An Upgrade for Fidelity Equity-Income
We've boosted the fund's rating to Bronze, as new manager Ramona Persaud brings deep income-oriented experience to the fund.
The following is our latest Fund Analyst Report for Fidelity Equity-Income (FEQIX) (). Morningstar Premium Members have access to full analyst reports such as this for more than 1,000 of the largest and best mutual funds. Not a Premium Member? Gain full access to our analyst reports and advanced tools immediately when you try Morningstar Premium free for 14 days.
Fidelity Equity-Income's capable leadership and below-average expenses tip the odds of success in its favor. The fund's Morningstar Analyst Rating has been upgraded to Bronze from Neutral.
At the start of 2018, Ramona Persaud officially replaced Jim Morrow, who ran the fund for six years and has since left the firm. Her tenure is brief, but her income-oriented investment expertise is deep. Since 2012, she has guided Fidelity Global Equity Income (FGILX) to stellar results on both an absolute and risk-adjusted basis while packing more than 40% of its assets in domestic equities. On that mandate, she seeks rich-yielding stocks and applies a conservative approach to capital appreciation--her paramount objective is downside protection, but she also wants respectable upside. She's adeptly met that goal by losing much less than the MSCI ACWI High Dividend Index during market pullbacks.
Here she has a new benchmark (the Russell 3000 Value Index) and a 20% cap on international stocks but uses an otherwise identical approach. While international equities won't play a big role here, Morningstar attribution at Fidelity Global Equity Income shows strong stock selection in the U.S., which lends credence to Persaud's ability to outperform in a domestic context as well as global.
Persaud also ran Fidelity Dividend Growth (FDGFX) (2014-18), which lagged its S&P 500 benchmark during her tenure. That isn't entirely surprising: The large-blend fund was more valuation-sensitive than the index, and her tenure coincided with a period that favored growth.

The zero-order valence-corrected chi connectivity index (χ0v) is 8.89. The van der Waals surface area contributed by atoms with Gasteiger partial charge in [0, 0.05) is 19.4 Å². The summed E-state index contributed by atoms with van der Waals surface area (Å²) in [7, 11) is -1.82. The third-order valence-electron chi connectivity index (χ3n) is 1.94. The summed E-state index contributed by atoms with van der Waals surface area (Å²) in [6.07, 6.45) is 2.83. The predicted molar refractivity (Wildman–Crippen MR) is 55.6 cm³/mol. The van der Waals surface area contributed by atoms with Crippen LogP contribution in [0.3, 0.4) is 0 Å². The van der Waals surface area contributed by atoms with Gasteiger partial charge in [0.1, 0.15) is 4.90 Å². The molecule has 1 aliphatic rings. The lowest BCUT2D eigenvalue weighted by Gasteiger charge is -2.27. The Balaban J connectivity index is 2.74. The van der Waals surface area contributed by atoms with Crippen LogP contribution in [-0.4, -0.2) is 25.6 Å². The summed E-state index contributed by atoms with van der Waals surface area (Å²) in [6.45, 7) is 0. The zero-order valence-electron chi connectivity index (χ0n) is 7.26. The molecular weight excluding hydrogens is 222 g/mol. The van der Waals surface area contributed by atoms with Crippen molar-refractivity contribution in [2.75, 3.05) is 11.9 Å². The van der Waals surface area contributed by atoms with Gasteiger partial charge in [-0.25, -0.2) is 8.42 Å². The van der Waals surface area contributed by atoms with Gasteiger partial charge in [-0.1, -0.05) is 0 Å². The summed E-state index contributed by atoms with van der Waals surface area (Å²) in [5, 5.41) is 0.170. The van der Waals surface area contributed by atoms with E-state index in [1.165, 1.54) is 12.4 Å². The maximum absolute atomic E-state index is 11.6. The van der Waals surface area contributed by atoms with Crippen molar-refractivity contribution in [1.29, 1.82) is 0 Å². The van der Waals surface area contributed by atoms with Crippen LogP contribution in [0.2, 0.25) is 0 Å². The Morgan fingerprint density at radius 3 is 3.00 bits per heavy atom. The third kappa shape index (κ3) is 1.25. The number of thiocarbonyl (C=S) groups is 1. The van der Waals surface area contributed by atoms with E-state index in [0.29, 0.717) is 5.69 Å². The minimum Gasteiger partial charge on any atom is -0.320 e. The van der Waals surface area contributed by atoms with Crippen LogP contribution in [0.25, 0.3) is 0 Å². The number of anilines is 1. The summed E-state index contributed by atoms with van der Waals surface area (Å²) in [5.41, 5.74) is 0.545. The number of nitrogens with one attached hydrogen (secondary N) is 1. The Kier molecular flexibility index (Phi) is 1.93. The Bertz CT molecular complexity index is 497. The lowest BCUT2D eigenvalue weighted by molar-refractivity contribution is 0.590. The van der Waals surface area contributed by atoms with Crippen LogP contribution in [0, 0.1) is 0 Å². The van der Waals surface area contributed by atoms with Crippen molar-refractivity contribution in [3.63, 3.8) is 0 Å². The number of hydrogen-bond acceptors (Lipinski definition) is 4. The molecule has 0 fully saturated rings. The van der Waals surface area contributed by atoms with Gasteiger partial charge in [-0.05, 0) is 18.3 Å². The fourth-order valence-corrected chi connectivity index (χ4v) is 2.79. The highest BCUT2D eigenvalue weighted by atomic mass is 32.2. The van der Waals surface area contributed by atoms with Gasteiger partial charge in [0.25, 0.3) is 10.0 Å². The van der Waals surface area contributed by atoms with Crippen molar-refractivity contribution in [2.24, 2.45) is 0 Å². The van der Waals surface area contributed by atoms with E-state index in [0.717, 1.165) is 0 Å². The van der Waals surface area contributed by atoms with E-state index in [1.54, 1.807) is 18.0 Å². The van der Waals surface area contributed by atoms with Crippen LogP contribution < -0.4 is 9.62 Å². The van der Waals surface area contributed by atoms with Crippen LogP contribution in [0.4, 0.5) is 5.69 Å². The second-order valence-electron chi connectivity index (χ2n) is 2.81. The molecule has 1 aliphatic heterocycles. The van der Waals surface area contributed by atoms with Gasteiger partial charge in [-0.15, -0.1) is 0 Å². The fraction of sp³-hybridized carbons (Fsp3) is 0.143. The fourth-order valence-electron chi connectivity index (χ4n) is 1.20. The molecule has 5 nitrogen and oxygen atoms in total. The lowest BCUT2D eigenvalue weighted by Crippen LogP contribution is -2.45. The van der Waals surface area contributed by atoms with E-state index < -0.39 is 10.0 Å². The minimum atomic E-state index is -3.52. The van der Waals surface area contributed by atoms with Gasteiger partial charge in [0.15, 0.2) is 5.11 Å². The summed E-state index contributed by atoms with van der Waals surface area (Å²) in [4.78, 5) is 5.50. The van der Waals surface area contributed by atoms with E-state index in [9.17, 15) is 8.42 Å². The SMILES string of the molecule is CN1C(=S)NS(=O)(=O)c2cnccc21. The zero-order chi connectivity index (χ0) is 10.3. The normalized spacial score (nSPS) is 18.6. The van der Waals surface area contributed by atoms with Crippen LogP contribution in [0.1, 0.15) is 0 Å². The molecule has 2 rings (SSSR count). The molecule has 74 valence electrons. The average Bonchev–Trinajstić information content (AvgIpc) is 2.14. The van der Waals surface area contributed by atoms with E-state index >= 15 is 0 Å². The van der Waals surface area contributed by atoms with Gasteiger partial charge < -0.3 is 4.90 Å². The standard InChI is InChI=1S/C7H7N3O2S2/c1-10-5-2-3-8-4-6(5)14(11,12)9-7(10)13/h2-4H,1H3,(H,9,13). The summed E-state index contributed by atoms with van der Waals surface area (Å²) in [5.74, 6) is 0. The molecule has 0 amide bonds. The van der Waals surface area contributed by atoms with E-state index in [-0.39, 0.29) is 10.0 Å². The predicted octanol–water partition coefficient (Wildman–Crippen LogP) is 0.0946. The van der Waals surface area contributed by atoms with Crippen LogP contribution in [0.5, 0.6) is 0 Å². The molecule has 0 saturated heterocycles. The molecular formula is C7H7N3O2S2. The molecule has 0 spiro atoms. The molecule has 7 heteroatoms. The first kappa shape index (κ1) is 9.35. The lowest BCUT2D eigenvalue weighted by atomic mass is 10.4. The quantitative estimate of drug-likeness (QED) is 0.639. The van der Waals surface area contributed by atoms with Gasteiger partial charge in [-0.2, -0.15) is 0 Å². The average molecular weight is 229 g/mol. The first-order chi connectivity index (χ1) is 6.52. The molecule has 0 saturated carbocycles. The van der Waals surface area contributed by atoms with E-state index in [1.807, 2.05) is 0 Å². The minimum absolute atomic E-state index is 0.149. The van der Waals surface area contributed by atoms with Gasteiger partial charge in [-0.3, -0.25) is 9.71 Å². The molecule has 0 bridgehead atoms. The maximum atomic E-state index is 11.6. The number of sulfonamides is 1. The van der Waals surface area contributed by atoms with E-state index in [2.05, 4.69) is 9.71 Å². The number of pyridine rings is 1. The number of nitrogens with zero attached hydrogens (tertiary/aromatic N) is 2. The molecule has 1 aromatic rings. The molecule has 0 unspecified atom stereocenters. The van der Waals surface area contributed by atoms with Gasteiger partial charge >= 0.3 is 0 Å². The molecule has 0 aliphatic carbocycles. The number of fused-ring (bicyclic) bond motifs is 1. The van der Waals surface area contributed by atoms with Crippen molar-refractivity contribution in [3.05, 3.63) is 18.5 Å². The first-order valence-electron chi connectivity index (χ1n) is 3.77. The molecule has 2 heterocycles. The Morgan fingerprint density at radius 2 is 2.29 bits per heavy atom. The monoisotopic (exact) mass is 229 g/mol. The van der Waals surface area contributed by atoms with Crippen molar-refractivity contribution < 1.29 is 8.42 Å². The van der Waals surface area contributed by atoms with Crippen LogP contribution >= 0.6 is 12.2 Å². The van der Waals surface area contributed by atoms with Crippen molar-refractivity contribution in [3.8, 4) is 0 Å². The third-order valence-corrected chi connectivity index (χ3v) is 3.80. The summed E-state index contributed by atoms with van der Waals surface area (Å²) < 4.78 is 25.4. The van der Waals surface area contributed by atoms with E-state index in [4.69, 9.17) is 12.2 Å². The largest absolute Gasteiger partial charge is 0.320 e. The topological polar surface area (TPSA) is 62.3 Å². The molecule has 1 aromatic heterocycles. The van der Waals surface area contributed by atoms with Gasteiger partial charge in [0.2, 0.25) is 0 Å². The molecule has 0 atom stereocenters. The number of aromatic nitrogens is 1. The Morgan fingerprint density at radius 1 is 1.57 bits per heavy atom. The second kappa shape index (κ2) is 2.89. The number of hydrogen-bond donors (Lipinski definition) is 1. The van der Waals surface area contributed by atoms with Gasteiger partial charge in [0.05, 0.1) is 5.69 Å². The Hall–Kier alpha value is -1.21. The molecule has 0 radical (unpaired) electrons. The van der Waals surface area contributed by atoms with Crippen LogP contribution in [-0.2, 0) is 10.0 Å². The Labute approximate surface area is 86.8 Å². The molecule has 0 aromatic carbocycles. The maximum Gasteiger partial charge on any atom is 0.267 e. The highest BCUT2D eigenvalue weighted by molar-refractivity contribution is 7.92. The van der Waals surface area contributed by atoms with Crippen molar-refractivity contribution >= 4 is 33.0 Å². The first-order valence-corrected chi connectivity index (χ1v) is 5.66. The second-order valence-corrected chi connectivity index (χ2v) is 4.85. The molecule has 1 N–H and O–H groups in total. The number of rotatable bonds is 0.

This fund plays to Persaud's strengths given its value orientation. At the stock level, Persaud prefers unloved businesses from which investors don't expect much. Her interest is piqued when low expectations are applied to firms with relatively high and stable profits, strong free-cash flow generation, and competitive moats. In her view, a portfolio of inexpensive, high-quality dividend-payers should outperform on a risk-adjusted basis over time.
Process Pillar: Neutral | Robby Greengold 03/06/2018
Manager Ramona Persaud intends to assemble a portfolio with lower volatility and higher yield than the Russell 3000 Value Index.
Persaud focuses on valuations, quality, and capital allocation and wants the fund's returns to be driven by stock selection rather than style or sector biases. She uses a quantitative screening model to sift through a universe of 2,500 U.S. stocks and a few hundred foreign ones. Stocks are ranked on valuation (price/cash flow is an element here), quality (ROE, ROIC, balance sheet analysis) and sentiment (earnings momentum, short interest, mean reversion), in addition to other factors.